So, if you look at people like Sarah Reich and Melinda Sullivan … as far as female tap dancer go, I think Sarah Reich is right up there with Gregory Hines, maybe even better… I think she’s extraordinary. I worked with Melinda on a show in Vegas about two years ago; she was my assistant as choreographer there. Sarah seems to have made a life for herself as a tap dancer without being in a show, without having to be in a company, without being in a show, she’s just Sarah, Sarah Reich. And so anyone that asks you that question, I would direct them straight to her website and her Facebook page and her Instagram. Have a look at what she’s done and how she’s survived and how she makes a living out of it. She travel as the world, she would go on teaching festivals. She ends up on other people’s film clips and an array of different things. She’s made her own album, her own tap album, which is a music album. She’s extraordinary.

I think every dance form keeps evolving. So the tap dancers today, compared to what we were doing, are on another level.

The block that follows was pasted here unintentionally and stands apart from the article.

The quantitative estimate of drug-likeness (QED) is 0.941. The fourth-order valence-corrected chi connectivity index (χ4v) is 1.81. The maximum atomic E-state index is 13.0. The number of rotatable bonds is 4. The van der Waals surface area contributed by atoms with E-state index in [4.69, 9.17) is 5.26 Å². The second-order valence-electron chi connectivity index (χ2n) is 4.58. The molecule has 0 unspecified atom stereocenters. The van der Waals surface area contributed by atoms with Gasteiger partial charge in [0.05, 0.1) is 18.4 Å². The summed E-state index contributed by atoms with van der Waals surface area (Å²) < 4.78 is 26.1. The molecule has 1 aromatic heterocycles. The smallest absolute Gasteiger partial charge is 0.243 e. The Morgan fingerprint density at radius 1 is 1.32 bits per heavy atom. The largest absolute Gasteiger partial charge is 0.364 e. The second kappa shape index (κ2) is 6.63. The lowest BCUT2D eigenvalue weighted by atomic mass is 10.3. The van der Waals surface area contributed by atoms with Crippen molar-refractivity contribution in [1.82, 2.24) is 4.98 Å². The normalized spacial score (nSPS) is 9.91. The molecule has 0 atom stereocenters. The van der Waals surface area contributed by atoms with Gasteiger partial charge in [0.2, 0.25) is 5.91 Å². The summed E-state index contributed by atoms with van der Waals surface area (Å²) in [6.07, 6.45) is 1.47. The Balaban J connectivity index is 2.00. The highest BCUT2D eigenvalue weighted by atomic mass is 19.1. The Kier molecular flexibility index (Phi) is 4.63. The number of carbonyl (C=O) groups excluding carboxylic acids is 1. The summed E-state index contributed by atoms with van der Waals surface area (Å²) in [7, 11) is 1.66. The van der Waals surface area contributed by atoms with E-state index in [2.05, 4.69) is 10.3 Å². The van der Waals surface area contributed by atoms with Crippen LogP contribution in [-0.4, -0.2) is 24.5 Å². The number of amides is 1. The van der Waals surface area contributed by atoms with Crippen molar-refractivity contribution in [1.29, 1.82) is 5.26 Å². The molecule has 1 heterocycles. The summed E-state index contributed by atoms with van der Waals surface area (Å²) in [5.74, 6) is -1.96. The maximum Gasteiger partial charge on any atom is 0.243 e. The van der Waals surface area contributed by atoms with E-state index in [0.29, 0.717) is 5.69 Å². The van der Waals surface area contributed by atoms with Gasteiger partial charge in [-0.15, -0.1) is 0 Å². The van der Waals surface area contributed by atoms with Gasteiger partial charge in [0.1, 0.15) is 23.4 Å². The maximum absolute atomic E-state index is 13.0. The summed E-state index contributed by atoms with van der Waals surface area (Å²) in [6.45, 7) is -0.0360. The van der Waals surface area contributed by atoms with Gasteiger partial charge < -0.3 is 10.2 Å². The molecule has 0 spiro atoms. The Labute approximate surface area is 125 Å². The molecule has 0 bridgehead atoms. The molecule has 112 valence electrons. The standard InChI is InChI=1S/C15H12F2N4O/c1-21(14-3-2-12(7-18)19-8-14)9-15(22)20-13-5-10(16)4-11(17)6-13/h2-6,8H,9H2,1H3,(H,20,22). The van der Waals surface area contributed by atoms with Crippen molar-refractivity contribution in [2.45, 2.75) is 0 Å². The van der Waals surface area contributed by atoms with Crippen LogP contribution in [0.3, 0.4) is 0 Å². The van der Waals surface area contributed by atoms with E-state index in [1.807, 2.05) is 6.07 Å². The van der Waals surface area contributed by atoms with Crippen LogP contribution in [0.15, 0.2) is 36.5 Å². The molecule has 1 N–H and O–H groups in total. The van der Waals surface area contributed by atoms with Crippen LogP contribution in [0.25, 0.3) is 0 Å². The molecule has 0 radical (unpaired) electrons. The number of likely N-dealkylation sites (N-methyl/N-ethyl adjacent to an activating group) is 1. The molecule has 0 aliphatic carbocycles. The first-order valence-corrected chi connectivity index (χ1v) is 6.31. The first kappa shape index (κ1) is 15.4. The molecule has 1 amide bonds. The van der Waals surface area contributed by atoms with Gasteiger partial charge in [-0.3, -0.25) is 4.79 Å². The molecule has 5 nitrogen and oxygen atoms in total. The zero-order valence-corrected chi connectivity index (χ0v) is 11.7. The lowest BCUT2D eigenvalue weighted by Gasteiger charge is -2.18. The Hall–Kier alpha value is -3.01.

CD: So now you’ve developed your Tap Pups school. Is that your breeding ground for the next generation of Tap Dogs? To give back to the community and upskill the next generation?
DP: Exactly! I’ve been teaching Tap Pups now for probably 20 years. But really, it started with teaching my son, Reid Perry, a couple of steps in the garage. And then we moved up to a little hall off the road in Randwick where we were living. And then a couple of his mates that he was playing soccer with, their parents heard about it and asked to bring their boys along. Two kids joined us, Jamie Reisin and Jonah Ende, who were about 5 or 6. As we grew we moved to a Bondi studio and put in a proper floor where we’ve been at now for about 14 years.